# Is it common in numerical analysis to make a change of variable when the condition number is high?

I want to approximate a function $f(x)$ on [a,b]. The condition number for computing a function $f$ at a point $x$ is defined by

$$\kappa=\frac{x f^{\prime}(x)}{f(x)}$$

For my function $f$ this grows without bound as $x \rightarrow b$. So I make a change of variable $y=h(x)$ and as it happens the function $g(y)=f(h^{-1}(y))$ is alot simpler to approximate on $[h(a),h(b)]$. In particular the condition number of $g$ as $y\rightarrow h(b)$ is small, so I can easily construct an approximation for $g$ on $[h(a),h(b)]$. I can then approximate $f$ using my approximation $g_A$ to $g$ as follows.

$$f(x)\approx g_A(h(x))$$

I have some questions relating I would like to clear up in my head.

1) I was wondering if this is a common approach in numerical analysis. i.e. if the condition number is large then to look for a change of variable which reduces it? If so can you point to any references? In particular in the context of function approximation.

2) My problem isn't exactly evaluating a function $f$ at $x$. More precisely it is to build some type of approximation $f_A$ to $f$ then approximate $f$ by $f_A$. So have I used the above definition of condition number out of context or am I right to observe that with this definition of $\kappa$ the problem is ill conditioned? I thought it made sense, since the library routines I'm using to build the approximation try and evaluate $f$ at hundreds of points, and they fail to build the approximant (I guess because the problem of evaluating $f$ is an ill conditioned one).

3) Key to success in numerical analysis is to apply stable algorithms to well conditioned problems. Does this mean that a stable algorithm can become unstable when applied to an ill conditioned problem?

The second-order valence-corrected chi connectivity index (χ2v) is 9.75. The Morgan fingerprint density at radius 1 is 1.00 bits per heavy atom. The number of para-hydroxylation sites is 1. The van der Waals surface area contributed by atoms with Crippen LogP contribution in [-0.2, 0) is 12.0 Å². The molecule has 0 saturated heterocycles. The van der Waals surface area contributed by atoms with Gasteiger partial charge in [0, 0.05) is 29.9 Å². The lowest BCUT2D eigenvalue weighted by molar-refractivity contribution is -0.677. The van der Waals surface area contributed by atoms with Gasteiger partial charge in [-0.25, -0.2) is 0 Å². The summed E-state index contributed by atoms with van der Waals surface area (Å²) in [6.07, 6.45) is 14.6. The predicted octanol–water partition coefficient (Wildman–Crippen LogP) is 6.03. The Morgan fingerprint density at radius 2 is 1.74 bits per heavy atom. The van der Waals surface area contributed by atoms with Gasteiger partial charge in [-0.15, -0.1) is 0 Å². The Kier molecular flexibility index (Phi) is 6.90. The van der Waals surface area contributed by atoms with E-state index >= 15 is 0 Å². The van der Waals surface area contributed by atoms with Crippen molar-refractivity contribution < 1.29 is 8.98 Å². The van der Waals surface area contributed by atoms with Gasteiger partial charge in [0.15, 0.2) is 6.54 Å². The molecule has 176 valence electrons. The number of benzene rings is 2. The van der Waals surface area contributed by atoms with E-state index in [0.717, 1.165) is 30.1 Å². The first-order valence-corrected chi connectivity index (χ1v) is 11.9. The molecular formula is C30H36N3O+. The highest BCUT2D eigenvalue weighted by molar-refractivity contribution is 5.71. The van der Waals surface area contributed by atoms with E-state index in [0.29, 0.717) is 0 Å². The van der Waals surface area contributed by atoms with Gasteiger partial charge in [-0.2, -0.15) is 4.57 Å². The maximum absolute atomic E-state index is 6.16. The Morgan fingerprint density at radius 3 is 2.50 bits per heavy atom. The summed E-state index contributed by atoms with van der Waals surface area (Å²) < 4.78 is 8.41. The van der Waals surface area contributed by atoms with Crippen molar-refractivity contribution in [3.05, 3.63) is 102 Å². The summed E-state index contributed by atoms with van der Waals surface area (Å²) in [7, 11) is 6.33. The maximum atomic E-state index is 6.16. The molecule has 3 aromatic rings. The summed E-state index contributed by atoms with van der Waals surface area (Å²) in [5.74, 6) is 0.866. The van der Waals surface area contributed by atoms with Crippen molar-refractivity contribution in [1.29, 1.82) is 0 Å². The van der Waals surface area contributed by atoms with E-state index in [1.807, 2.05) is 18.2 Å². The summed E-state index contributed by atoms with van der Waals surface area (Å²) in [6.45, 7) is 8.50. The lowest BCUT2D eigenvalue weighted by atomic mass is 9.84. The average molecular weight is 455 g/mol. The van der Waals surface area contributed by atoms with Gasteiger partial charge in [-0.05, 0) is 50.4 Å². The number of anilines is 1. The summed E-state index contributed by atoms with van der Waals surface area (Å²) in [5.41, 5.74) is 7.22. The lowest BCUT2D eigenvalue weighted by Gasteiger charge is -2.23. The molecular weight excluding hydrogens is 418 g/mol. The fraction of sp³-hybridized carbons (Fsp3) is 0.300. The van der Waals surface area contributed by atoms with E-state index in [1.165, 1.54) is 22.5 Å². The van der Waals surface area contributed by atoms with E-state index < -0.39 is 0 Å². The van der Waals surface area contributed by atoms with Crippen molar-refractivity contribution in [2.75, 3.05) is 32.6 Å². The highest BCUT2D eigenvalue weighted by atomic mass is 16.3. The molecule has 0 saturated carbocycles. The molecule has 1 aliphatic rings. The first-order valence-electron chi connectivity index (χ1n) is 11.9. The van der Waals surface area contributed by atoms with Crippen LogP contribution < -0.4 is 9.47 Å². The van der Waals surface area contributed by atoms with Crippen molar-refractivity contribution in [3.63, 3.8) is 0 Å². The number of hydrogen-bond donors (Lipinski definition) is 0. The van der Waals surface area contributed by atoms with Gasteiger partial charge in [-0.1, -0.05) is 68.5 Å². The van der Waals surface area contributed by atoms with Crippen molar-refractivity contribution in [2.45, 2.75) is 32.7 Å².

1.) Change of variables in numerical analysis, and indeed many types of solution approaches, is common, but not necessarily to reduce condition number. Condition number is a very loose measure of how "solvable" something is. One could have a very small condition number and an inaccurate solution. Likewise, one could have a large condition number and an exact solution.

It's unlikely that you'll find any real references to this as a strategy. Change of variables is an elementary analytical tool.

2.) This is more or less how condition numbers can be used, but see above in that they are not concrete heuristics.

3.) Yes, stable algorithm may fail to solve an ill-conditioned problem.

Consider the following system of equations:

$$\begin{pmatrix} 10^{-10000000000000} & 0 \\ 0 & 10^{-10000000000000} \end{pmatrix} \begin{pmatrix} x \\ y \end{pmatrix} = \begin{pmatrix} 1 \\ 1\end{pmatrix}.$$

This (matrix) condition number is exceptionally small, and I can easily write the exact solution to this system. However, this may fail due to underflow/overflow issues.

In this case, a well-known stable algorithm (ie, solution to $b=ax$) fails on a well-conditioned problem.

Conversely, consider

$$\begin{pmatrix} 10^{14} & 0 \\ 0 & 10^{14} \end{pmatrix} \begin{pmatrix} x \\ y \end{pmatrix} = \begin{pmatrix} 1 \\ 1\end{pmatrix}.$$

This has a large condition number, but is solvable by a stable algorithm.

Finally,

$$\begin{pmatrix} 10^{140} & 0 \\ 0 & 10^{140} \end{pmatrix} \begin{pmatrix} x \\ y \end{pmatrix} = \begin{pmatrix} 1 \\ 1\end{pmatrix}.$$

This problem has a large condition number and is unsolvable by a stable algorithm.

(The above examples pre-assume some floating point format. Tweak exponents as necessary for your computing platform).

• Don't those matrices all have a condition number of $1$? Jul 6 '17 at 9:52